Clauses with two verb parts
First Position (I) (II) Mittelfeld Second Verb Punctuation
4. Der Junge zieht den Mantel an .
5. Der Junge hat den Mantel angezogen .
6. Schüler müssen Hausaufgaben machen .
7. Gestern hat sein Vater ein fantastisches Essen gekocht .
8. Ein fantastisches Essen hat sein Vater gestern gekocht .

Sometimes you have to use more than one verb part in a clause. This is true for Perfekt forms, separable verbs, modals etc. Only one of these verbs is conjugated. The conjugated verb stays in second position, the other part goes to the end.

Clauses with three verb parts - Sätze mit drei VerbteilenEdit

Clauses with three verb parts
First Position II Mittelfeld Third Verb Second Verb Punctuation
9. Ich werde die Aufgaben nicht machen können .
10. Du hast mich nicht besuchen dürfen .
11. Ich kann dir deinen Wagen übermorgen umsetzen helfen .

Sometimes there are even three verbs in a sentence. These usually involve modals and perfect tenses. The conjugated verb is in the second position. The remaining two verbs are at the end of the clause, building inwards that is to mean, what would be the second verb in English is placed at the end, and what would be the third verb is placed before the second verb.

Order of phrases - Reihenfolge der SatzgliederEdit

In English, you need the position of phrases to determine whether a noun phrase is a subject or an object. In German the cases tell you which role is assigned to a certain noun phrase. Therefore, the word order is less strict.

First Position - erste PositionEdit

In neutral sentences the subject is most likely in the first position (Examples 1, 4, 5, 6).

However, you can put everything there you want to stress. This is very common with phrases about time or place (Examples 2, 3, 7). English speakers need to remember that the first position is restricted to exactly one phrase.

You can even put objects in first position (Example 8). You do it mostly, if you want to emphasize the object or if you have to repeat the sentence because your partner has not understood this particular part of it.

If the subject is not in first position, it goes directly after the conjugated verb (Examples 2, 3, 7, 8), unless preceded by a reflexive pronoun or an accusative or dative pronoun.

Order of Phrases in the Middle of the clause - Reihenfolge der Satzglieder im MittelfeldEdit


In the middle of the sentence - the part between the two parts of the verb - word order is quite flexible.

Often the word order for a neutral sentence can be described like this:

  1. Time
  2. Objects
  3. Manner
  4. Place

The mnemonic is "STOMP" where S is for subject. However, when looking at wild German sentences you will find structures that do not follow these principles but are nonetheless correct. This is very frequent in spoken language. Mostly the deviation from the neutral structure is caused by a special focus. While they are not wrong, it would be inappropriate to use them all the time. Therefore it is best to learn the principles described here. If you have mastered them and can use them without thinking about it, you can try some of the deviations.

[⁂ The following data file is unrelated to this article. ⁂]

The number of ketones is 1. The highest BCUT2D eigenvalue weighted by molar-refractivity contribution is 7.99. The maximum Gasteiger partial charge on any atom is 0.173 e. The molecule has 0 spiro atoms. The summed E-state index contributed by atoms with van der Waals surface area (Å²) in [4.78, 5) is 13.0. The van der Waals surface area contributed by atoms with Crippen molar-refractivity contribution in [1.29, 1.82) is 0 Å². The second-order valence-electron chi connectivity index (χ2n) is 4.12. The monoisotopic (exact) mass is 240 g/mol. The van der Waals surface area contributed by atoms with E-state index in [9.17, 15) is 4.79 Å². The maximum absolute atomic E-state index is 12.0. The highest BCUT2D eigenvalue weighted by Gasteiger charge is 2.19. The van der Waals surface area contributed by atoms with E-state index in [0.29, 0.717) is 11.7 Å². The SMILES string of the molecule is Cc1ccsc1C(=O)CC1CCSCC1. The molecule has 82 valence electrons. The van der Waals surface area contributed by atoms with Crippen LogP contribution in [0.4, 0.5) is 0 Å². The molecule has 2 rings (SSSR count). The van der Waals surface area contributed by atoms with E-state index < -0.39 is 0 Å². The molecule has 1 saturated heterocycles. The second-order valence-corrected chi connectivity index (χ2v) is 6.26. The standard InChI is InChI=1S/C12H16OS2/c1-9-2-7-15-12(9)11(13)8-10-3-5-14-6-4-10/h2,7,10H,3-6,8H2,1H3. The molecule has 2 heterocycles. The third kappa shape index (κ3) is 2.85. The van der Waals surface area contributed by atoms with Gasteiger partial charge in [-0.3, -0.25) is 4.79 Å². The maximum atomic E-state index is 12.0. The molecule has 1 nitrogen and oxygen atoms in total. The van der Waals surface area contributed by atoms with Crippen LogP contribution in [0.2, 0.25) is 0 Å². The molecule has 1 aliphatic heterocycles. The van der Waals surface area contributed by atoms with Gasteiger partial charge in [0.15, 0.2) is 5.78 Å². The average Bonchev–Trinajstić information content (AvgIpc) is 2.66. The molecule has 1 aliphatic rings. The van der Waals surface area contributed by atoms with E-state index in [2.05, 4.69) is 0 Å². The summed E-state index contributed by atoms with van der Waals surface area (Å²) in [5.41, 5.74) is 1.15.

Time seems to be a very important concept for German speaking people. It is mostly mentioned very early in the sentence, either at the very beginning in the first position which means that the subject goes directly after the conjugated verb (i.e.: Gestern war ich im Kino) or early in the middle field (i.e.: Ich war gestern im Kino). The sentence "Ich war im Kino gestern" is not exactly wrong, but it would sound weird in most situations. It could be used though in a casual conversation when putting special emphasis on "im Kino", but it's not the regular sentence pattern.

Order of ObjectsEdit

The order of objects is different for nouns and pronouns. Pronouns always come before nouns, and reflexive pronouns come before everything except nominative pronouns. ADDA, mentioned above, is a good way to remember the prescribed order of cases for pronouns and then nouns. As sentences can contain only two objects, here are the three possible combinations deriving from ADDA:

Two pronouns: accusative before dative (AD)

I   II    Acc. Dat.       
Ich habe  sie  ihm  gegeben.
Ich gab   sie  ihm         .

One noun, one pronoun: The pronoun goes first, regardless of the case

I   II    Pronoun  Noun      
Ich habe  ihm      die Kleider gegeben.
Ich gab   sie      dem Jungen         .

Two nouns: dative before accusative (DA)

I   II    Dat.           Acc.      
Ich habe  dem Jungen     die Kleider gegeben.
Ich gab   dem Jungen     die Kleider        .


This includes adverbs and prepositional phrases describing how, why, and by what methods the event of the sentence has taken place.


This includes adverbs and prepositional phrases describing location and direction

Satzglieder im NachfeldEdit

In German grammar the term Nachfeld is used to describe parts of the sentence that come after the second part of the verb. The Nachfeld is neglected in most learner's grammars. It is mostly used in spoken language, when people add something to a sentence as an afterthought or with special emphasis. In written language it is important for comparisons. You put them almost exclusively in the nachfeld.

Consider the example Peter verdient mehr Geld als Paul' (Peter earns more money than Paul). Now try to convert the sentence to the perfect. If you follow the normal sentence structure rules you would have to write: Peter hat mehr Geld als Paul verdient, but this is almost never done. The sentence best accepted by a majority of German speakers is: Peter hat mehr Geld verdient als Paul. The comparison is put after the past participle.

Note that the two items being compared must be in the same case. Du verdienst mehr Geld als ich. This is also correct grammar in English, though it is now almost obsolete among native English speakers.

Syntax of Interrogatives and ImperativesEdit

I am putting this up here for the sake of completion.